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‘Yim kai’ rule the roost for a prosperous Chinese New Year

IPOH: The mention of castrated cockerels (yim kai in Cantonese) may draw sniggers and giggles.

However, such cockerels are considered a delicacy for Chinese New Year.

Cockerel shop: Che Ra, who works at Tan’s farm, holding up a couple of castrated cockerels.
The yim kai is a 70-day-old cockerel which has had its testicles removed.

Many families even rear them so they can be slaughtered for the festival. According to 57-year-old businessman K.M. Tan, gelded cockerels are considered a sign of prosperity.

Yim kai is expensive and difficult to find.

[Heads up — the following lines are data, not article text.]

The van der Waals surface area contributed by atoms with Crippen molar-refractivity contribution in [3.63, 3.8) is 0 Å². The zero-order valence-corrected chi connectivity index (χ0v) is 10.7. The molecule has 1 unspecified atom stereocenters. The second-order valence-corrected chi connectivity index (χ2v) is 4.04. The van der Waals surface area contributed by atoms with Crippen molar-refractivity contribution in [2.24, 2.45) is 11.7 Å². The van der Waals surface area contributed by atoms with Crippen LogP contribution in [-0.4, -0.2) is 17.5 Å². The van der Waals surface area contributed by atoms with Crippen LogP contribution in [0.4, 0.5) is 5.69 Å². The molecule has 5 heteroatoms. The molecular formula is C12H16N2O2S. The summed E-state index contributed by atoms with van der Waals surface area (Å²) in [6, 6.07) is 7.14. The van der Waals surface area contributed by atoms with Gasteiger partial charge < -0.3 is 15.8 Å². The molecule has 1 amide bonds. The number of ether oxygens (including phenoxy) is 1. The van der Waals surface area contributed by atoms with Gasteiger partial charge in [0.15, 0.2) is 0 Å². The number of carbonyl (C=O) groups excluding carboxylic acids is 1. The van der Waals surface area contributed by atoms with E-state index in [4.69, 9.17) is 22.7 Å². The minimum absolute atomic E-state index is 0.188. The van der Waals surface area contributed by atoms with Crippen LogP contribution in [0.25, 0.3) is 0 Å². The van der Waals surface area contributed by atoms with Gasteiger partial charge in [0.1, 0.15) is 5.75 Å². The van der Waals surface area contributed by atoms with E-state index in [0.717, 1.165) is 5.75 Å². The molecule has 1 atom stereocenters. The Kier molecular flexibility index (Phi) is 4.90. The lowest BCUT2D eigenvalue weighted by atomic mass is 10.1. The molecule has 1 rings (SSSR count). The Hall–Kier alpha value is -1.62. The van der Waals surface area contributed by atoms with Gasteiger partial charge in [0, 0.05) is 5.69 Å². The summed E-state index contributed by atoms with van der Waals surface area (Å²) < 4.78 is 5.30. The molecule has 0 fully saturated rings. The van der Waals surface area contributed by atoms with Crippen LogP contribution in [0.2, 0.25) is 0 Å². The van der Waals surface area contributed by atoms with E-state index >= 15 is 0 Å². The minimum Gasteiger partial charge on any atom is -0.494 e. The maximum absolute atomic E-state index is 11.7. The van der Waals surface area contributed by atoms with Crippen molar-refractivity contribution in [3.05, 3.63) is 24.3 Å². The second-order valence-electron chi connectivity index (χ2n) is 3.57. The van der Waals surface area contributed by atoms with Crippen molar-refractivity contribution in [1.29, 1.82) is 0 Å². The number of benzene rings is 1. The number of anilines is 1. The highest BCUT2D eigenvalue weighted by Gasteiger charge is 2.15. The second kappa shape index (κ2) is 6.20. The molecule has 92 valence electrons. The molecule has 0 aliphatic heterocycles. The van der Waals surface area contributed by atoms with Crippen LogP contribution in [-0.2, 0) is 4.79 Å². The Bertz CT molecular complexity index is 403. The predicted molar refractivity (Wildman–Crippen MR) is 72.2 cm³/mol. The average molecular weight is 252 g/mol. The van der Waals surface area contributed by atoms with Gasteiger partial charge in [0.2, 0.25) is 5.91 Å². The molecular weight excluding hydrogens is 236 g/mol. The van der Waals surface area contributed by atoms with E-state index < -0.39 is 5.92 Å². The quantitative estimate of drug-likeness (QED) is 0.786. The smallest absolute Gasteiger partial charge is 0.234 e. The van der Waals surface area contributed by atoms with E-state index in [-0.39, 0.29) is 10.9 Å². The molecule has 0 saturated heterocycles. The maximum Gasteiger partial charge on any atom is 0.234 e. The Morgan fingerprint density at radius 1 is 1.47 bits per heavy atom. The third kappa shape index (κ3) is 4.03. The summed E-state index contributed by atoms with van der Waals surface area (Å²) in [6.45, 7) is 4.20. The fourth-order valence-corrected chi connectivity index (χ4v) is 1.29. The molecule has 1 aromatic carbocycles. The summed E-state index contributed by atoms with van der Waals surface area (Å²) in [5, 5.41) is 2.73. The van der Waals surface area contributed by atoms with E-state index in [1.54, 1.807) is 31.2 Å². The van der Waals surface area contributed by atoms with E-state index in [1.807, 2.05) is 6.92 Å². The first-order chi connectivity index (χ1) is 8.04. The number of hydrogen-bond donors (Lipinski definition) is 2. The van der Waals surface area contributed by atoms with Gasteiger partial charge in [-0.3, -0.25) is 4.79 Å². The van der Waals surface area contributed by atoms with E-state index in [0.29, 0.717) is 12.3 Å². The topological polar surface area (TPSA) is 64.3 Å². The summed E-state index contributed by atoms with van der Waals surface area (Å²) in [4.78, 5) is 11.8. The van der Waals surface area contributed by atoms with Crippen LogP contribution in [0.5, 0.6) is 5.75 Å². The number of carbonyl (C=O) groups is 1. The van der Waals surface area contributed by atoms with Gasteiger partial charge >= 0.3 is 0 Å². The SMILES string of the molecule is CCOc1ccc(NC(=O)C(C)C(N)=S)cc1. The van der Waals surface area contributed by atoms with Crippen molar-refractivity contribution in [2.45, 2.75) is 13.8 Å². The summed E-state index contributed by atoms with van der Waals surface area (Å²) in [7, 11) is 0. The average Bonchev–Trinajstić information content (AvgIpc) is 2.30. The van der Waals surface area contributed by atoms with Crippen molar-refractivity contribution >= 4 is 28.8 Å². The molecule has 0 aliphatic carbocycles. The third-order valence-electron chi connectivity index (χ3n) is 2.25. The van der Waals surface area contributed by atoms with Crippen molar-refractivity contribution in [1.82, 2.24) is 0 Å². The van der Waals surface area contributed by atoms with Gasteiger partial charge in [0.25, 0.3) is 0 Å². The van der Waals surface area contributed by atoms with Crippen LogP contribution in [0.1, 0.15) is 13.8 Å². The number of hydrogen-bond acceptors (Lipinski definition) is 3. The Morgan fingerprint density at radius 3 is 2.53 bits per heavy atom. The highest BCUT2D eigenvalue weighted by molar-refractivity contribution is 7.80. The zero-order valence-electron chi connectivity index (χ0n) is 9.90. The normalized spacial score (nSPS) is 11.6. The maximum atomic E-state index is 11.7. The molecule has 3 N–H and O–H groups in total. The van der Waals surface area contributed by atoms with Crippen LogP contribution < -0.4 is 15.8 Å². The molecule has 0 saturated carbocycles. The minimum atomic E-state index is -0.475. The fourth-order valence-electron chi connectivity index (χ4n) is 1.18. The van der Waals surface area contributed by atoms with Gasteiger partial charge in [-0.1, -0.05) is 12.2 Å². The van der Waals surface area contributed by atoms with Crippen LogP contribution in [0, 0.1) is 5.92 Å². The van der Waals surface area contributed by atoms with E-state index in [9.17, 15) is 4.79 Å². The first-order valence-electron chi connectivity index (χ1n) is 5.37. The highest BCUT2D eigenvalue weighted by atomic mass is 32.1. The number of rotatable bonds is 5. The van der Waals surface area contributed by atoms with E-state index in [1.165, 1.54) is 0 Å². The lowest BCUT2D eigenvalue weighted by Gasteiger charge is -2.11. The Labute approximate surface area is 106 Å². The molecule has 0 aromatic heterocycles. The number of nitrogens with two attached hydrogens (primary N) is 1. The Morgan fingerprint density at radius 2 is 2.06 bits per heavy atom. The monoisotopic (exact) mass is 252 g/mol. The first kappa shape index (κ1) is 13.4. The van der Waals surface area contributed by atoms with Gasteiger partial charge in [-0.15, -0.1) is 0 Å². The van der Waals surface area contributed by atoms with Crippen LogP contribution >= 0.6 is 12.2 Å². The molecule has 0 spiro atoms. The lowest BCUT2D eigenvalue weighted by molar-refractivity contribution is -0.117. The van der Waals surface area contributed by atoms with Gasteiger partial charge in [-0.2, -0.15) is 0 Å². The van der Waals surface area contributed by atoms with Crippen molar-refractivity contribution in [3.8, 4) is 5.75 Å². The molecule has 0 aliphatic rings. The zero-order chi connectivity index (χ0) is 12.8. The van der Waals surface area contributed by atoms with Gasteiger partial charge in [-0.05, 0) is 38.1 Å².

“So if a family has one for Chinese New Year, it shows that they have prospered and can afford to have a castrated cockerel for the festival,” he says.

He adds that the meat was tastier and the skin had a nice “crunch” compared to normal chicken.

Tan, who has reared a few such cockerels for the festival, says yim kai is best served by boiling it in water or steamed.

The birds are sold at between RM35 and RM45 per kilo, he said, adding that each cockerel could easily cost more than RM100.

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